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All You Need to Know About Cadet Mail

By Dolores Knight,2014-12-02 21:14
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All You Need to Know About Cadet Mail

    All You Need to Know About Cadet Mail

1. Cadet’s Mailing Address

Basic Cadet (Your Cadet’s Name) (no nicknames or abbreviations)

    P.O. Box (Your Cadet’s Box #, found on the outside of his or her Appointment Package)

    USAF Academy, CO 80841-(Your Cadet’s Box #).

Example: Basic Cadet Jonathan Doe

     P.O. Box ####

     USAF Academy, CO 80841-####

2. Sending Mail to Your Cadet during BCT

    Begin sending cards and notes about three days before your son or daughter leaves for Basic Cadet Training (BCT) to ensure that he or she will have a letter or two at the first mail call. Place a stack of pre-addressed, pre-stamped envelopes at your son’s or daughter’s graduation party and encourage family members and friends to take a handful and write throughout the summer.

    During BCT, write as often as you can daily, if possible. Mail is a privilege during BCT, and the basics really appreciate hearing their name during mail call. The more you send the better. Occasionally, enclose a few blank sheets of paper and some self-addressed, stamped envelopes. The basics receive a package of USAFA stationery, but many exhaust their supply quickly.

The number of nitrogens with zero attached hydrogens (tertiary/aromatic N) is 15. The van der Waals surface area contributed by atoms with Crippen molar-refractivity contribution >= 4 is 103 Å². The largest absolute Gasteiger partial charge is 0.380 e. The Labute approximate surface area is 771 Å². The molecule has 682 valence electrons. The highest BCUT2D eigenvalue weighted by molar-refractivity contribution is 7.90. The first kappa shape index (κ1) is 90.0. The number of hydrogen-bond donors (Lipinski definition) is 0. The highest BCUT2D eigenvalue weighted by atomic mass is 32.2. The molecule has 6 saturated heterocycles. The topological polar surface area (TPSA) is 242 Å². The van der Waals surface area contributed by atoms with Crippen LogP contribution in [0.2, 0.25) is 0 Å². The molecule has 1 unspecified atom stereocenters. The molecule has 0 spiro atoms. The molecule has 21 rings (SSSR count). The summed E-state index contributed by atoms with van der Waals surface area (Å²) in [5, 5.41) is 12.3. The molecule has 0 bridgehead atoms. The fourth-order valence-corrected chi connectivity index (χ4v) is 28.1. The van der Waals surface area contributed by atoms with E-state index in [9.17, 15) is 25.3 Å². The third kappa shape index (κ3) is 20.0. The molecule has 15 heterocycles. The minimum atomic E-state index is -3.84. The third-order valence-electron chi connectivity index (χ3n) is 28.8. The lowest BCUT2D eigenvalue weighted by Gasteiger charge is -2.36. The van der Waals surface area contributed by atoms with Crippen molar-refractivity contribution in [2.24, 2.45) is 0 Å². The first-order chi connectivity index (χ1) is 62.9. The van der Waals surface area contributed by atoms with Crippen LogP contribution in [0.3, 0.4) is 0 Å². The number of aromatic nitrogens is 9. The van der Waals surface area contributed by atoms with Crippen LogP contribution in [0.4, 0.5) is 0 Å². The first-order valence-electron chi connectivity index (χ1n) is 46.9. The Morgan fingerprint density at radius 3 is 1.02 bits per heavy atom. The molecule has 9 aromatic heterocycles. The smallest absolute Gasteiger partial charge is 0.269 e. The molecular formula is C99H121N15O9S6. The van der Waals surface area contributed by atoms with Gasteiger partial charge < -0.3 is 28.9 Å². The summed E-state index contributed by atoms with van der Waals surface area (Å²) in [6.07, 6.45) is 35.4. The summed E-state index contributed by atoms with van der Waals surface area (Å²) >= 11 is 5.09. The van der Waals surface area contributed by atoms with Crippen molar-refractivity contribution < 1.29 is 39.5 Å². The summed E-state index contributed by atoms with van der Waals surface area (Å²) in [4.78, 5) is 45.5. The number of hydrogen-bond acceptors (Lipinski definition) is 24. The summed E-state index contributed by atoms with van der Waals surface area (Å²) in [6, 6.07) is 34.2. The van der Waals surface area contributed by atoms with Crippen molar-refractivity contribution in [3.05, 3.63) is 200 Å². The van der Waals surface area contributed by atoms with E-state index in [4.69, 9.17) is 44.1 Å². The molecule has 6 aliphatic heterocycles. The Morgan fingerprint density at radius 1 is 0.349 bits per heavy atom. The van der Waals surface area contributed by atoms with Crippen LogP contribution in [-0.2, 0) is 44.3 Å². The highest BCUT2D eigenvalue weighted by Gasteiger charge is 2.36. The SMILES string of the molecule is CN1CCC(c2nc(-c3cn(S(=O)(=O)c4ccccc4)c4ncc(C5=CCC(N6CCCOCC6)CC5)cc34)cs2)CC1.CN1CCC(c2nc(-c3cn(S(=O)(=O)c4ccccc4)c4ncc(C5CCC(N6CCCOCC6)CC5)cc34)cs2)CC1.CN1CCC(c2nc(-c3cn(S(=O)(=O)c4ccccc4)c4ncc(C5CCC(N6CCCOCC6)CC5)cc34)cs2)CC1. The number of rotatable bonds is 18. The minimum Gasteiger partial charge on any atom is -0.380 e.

Parents who have “been there and done that” suggest the following:

    DO use only white envelopes.

    DO use flag or USAFA stamps.

    Do NOT put anything on the envelope but the mailing address, return address, and a stamp. Do NOT put candy, gum, pictures, or other items not allowed during BCT. Any contraband will put your son or daughter at risk of punishment.

    DO enclose (after copying it onto your white writing paper or computer paper so it looks like part of the letter):

    * comics from Sunday/weekday paper

    * stories from Readers Digest or their favorite magazines

    * news from your local paper

    * humorous anecdotes, puzzles, or scanned and printed photos

    * motivational stories and inspirational Bible verses

    DO send funny greeting cards ($1 or less). Exchange the colored envelopes for white envelopes. DO keep letters light, upbeat and supportive.

    DO encourage your basic to “hang on and hang in”!

    The father of one Basic scanned photos of his son’s friends, car, family, and pets into his computer, then printed each picture onto the front side of a postcard, wrote his message on half of the other side, and addressed on the second half. His son did a few extra push-ups, but he had pictures from home and a nice little bulletin board in his room.

    Messages from cadets may be sparse, and their mood may fluctuate between happiness and homesickness. Be patient, be patient, be patient… You may not get any mail from them, or at best, a couple of letters

    hastily composed. If you don’t receive much (or any) mail, remember that training (and sleep) comes first.

    They do get your letters, so WRITE, WRITE, WRITE, and encourage friends and relatives to WRITE.